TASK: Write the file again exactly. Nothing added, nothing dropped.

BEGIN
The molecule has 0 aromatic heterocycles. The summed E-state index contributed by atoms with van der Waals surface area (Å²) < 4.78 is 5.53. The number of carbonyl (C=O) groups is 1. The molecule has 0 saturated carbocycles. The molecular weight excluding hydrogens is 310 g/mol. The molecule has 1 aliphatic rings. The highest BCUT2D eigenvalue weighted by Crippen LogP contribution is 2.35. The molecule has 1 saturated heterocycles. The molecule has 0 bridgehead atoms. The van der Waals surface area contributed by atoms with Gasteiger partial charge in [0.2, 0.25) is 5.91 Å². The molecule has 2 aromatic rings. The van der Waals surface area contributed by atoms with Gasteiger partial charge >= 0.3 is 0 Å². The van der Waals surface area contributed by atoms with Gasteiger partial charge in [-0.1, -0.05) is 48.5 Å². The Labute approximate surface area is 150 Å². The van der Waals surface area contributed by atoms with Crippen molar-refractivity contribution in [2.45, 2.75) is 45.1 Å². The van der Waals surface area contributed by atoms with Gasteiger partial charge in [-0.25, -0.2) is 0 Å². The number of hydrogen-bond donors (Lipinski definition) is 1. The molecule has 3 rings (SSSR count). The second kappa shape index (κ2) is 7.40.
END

The molecule has 0 aromatic heterocycles. The summed E-state index contributed by atoms with van der Waals surface area (Å²) < 4.78 is 5.53. The number of carbonyl (C=O) groups is 1. The molecule has 0 saturated carbocycles. The molecular weight excluding hydrogens is 310 g/mol. The molecule has 1 aliphatic rings. The highest BCUT2D eigenvalue weighted by Crippen LogP contribution is 2.35. The molecule has 1 saturated heterocycles. The molecule has 0 bridgehead atoms. The van der Waals surface area contributed by atoms with Gasteiger partial charge in [0.2, 0.25) is 5.91 Å². The molecule has 2 aromatic rings. The van der Waals surface area contributed by atoms with Gasteiger partial charge >= 0.3 is 0 Å². The van der Waals surface area contributed by atoms with Gasteiger partial charge in [-0.1, -0.05) is 48.5 Å². The Labute approximate surface area is 150 Å². The van der Waals surface area contributed by atoms with Crippen molar-refractivity contribution in [2.45, 2.75) is 45.1 Å². The van der Waals surface area contributed by atoms with Gasteiger partial charge in [-0.25, -0.2) is 0 Å². The number of hydrogen-bond donors (Lipinski definition) is 1. The molecule has 3 rings (SSSR count). The second kappa shape index (κ2) is 7.40.